4.5⭐️ – Almost every time I read a book by Miranda MacLeod, I’m surprised that they make me laugh. Maybe it’s time I stop being surprised and embrace the fact that she is funny. If you like romcoms, you’ll love this book. And Lori Prince is the perfect narrator for it.
It wouldn’t take much effort for Monica to see her girlfriend dumping her as a blessing in disguise. If only said girlfriend, who had agreed to allow Monica to stay in the house they shared (in exchange for rent), hadn’t decided to sell the house without letting Monica know. No wonder Monica isn’t overjoyed when “handy ma’am” Ray arrives to start work in the house. Their first encounter is full of fire, not all of the lusty kind. At first sight, Monica could be mistaken for a princess. She looks and sounds high maintenance, everything Ray tends to run away from. Yet when Monica asks her to pretend to be her girlfriend and visit her dying grandmother with her, Ray surprises both herself and Monica by accepting. Ray and Monica turn out to be so talented at this fake girlfriend gig that Monica’s grandmother rewrites her will: if they get married, they’ll inherit a vineyard and enough money to make a real difference in their lives.
I love a good fauxmance novel, because everything that can go wrong will and because the author has to work even harder to make the falling in love credible. Miranda MacLeod makes even the lack of communication seem unavoidable. While very different, Monica and Ray share two characteristics: they’re stubborn and they’re insecure. Even when it’s obvious to them that the other lusts after them, they can’t believe they would want a real relationship. They spend so much time fighting their growing feelings that they can’t see the other is struggling just as much. It could be annoying but it’s actually very sweet and that’s because the characters are so endearing.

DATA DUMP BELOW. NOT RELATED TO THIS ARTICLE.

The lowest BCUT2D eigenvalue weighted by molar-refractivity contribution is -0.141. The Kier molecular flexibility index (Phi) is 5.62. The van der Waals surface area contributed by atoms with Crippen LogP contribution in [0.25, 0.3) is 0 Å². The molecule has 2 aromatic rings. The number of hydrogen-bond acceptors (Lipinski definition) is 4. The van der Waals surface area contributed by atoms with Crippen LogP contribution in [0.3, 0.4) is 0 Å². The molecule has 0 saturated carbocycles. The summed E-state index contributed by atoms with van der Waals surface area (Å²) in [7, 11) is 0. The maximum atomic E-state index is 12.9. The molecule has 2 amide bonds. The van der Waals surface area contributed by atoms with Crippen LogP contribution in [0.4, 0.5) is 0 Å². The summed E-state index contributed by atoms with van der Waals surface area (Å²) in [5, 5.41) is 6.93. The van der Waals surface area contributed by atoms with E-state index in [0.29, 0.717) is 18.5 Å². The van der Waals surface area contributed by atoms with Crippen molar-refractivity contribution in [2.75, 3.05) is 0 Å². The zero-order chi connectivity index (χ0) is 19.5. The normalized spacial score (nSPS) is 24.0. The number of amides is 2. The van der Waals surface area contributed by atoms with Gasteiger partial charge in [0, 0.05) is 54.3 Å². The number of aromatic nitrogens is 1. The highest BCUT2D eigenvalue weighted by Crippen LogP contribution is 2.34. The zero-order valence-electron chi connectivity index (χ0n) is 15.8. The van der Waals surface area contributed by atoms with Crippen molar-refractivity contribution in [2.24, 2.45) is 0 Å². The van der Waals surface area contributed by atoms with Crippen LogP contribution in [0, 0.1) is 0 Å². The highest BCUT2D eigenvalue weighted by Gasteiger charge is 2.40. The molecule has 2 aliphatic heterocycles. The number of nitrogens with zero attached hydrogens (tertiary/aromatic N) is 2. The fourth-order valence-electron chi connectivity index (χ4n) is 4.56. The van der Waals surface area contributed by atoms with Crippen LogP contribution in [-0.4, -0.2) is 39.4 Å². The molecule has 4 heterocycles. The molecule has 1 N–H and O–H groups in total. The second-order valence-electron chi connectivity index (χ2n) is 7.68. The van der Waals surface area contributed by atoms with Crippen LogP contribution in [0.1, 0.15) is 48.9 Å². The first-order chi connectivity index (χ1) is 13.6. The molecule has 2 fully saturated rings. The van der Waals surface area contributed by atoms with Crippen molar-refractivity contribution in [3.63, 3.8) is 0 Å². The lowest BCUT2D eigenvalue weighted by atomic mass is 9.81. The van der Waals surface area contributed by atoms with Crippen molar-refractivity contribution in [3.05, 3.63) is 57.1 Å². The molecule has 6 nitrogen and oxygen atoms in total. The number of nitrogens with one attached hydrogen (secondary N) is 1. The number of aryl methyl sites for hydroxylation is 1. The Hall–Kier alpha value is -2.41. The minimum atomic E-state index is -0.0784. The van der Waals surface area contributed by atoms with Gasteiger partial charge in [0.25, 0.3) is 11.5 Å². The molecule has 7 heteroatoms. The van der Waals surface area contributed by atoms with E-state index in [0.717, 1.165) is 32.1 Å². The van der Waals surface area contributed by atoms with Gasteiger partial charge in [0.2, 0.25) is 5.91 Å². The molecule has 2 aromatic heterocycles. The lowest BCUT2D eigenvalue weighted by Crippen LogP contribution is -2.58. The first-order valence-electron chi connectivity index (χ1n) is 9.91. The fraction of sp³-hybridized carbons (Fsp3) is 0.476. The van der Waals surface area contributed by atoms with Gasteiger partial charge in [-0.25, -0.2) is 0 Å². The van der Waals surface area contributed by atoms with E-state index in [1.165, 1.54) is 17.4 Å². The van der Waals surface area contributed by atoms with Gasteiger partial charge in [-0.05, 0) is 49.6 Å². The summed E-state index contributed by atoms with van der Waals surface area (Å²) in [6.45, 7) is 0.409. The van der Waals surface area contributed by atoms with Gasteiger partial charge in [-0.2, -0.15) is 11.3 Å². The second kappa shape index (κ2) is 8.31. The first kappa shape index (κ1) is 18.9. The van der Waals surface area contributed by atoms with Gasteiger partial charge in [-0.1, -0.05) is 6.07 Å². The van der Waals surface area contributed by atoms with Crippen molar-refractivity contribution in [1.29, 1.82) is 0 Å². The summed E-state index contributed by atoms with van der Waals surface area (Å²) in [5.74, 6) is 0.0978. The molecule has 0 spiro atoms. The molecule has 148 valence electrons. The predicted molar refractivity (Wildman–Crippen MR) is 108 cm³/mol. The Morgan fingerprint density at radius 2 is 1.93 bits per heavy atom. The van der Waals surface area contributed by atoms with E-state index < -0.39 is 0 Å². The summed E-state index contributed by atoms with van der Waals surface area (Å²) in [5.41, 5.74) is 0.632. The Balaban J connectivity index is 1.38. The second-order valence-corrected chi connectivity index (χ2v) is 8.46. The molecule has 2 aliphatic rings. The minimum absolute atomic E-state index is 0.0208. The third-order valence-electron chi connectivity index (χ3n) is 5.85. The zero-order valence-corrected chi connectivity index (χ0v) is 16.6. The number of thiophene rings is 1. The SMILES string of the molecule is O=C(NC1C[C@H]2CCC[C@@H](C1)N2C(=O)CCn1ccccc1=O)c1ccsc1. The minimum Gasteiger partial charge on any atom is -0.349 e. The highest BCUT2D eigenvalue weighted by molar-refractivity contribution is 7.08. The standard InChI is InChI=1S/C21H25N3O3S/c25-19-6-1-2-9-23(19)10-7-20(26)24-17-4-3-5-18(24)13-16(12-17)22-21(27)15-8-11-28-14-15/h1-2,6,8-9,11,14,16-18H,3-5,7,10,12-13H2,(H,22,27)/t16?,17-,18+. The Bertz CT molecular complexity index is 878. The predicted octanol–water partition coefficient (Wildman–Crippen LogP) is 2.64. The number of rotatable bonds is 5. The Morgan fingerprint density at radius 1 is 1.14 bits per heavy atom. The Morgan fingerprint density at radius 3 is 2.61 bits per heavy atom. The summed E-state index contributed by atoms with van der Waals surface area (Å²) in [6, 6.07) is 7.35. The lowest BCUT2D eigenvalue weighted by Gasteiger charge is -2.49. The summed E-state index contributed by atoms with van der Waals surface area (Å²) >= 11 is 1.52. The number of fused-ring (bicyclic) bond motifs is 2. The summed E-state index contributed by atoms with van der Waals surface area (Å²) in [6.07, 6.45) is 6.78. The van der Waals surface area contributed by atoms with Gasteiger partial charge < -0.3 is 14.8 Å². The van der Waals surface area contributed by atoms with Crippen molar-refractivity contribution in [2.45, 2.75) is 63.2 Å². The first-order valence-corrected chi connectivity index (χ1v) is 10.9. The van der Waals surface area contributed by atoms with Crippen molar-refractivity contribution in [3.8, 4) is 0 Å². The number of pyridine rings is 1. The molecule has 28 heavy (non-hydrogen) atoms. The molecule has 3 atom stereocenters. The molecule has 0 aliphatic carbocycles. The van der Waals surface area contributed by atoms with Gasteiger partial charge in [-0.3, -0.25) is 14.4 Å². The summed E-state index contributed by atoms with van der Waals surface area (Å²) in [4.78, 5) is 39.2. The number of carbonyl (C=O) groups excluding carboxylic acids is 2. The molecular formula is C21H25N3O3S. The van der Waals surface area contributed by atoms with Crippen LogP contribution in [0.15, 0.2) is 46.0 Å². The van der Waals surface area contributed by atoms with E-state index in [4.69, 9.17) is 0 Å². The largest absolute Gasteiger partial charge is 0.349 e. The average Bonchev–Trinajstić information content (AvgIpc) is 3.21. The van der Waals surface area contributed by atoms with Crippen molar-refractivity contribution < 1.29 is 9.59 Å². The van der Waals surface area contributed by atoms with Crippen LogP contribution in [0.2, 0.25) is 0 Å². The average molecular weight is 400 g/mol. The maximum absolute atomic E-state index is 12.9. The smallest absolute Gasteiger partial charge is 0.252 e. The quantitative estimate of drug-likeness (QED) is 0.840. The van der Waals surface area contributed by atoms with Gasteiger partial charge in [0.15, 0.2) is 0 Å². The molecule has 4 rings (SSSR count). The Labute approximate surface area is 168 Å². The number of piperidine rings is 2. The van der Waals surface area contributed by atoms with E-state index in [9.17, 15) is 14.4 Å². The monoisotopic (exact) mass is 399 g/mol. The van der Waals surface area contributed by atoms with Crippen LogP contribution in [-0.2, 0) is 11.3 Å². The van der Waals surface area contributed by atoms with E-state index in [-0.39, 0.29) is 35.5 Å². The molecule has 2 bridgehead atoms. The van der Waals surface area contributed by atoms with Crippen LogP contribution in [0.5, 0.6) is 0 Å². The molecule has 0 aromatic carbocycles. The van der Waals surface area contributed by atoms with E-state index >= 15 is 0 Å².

For some reason, for once, I don’t really have the words to explain why I enjoyed this story so much. It’s enchanting. It made me happy, it made me smile, it made me chuckle, it made my heart squeeze then warm up. It was the perfect counterbalance to Must Love Silence by Lucy Bexley, which I was reading at the same time and loved too in a totally different way. Accidental Honeymoon brought back the air Must Love Silence was making it difficult to breathe in. It grounded me, which, for a story set in a vineyard, sounds especially fitting.